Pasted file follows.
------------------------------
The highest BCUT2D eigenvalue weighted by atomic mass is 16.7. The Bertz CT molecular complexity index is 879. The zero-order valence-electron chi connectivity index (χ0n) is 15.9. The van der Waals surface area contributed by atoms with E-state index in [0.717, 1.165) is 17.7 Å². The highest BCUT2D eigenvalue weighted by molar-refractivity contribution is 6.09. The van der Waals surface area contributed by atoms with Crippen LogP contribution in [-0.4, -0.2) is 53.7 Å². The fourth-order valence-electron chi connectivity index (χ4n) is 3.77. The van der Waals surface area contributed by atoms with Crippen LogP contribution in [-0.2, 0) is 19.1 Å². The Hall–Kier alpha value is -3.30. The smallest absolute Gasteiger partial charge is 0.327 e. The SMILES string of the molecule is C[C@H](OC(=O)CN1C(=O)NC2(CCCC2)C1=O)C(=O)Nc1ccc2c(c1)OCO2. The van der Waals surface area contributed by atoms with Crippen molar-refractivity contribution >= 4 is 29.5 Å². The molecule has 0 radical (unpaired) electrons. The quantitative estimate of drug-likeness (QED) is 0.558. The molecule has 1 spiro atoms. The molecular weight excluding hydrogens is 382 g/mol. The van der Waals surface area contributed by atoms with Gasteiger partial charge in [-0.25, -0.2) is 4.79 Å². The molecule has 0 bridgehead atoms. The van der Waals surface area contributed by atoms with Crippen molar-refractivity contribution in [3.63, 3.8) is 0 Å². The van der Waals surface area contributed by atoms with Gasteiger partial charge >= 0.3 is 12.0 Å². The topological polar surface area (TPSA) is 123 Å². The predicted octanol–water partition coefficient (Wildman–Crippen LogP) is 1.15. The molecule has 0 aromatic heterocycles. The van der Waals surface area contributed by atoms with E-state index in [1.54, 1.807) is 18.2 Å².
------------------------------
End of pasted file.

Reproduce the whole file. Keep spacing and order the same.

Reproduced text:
The highest BCUT2D eigenvalue weighted by atomic mass is 16.7. The Bertz CT molecular complexity index is 879. The zero-order valence-electron chi connectivity index (χ0n) is 15.9. The van der Waals surface area contributed by atoms with E-state index in [0.717, 1.165) is 17.7 Å². The highest BCUT2D eigenvalue weighted by molar-refractivity contribution is 6.09. The van der Waals surface area contributed by atoms with Crippen LogP contribution in [-0.4, -0.2) is 53.7 Å². The fourth-order valence-electron chi connectivity index (χ4n) is 3.77. The van der Waals surface area contributed by atoms with Crippen LogP contribution in [-0.2, 0) is 19.1 Å². The Hall–Kier alpha value is -3.30. The smallest absolute Gasteiger partial charge is 0.327 e. The SMILES string of the molecule is C[C@H](OC(=O)CN1C(=O)NC2(CCCC2)C1=O)C(=O)Nc1ccc2c(c1)OCO2. The van der Waals surface area contributed by atoms with Crippen molar-refractivity contribution >= 4 is 29.5 Å². The molecule has 0 radical (unpaired) electrons. The quantitative estimate of drug-likeness (QED) is 0.558. The molecule has 1 spiro atoms. The molecular weight excluding hydrogens is 382 g/mol. The van der Waals surface area contributed by atoms with Gasteiger partial charge in [-0.25, -0.2) is 4.79 Å². The molecule has 0 bridgehead atoms. The van der Waals surface area contributed by atoms with Crippen molar-refractivity contribution in [3.63, 3.8) is 0 Å². The van der Waals surface area contributed by atoms with Gasteiger partial charge >= 0.3 is 12.0 Å². The topological polar surface area (TPSA) is 123 Å². The predicted octanol–water partition coefficient (Wildman–Crippen LogP) is 1.15. The molecule has 0 aromatic heterocycles. The van der Waals surface area contributed by atoms with E-state index in [1.54, 1.807) is 18.2 Å².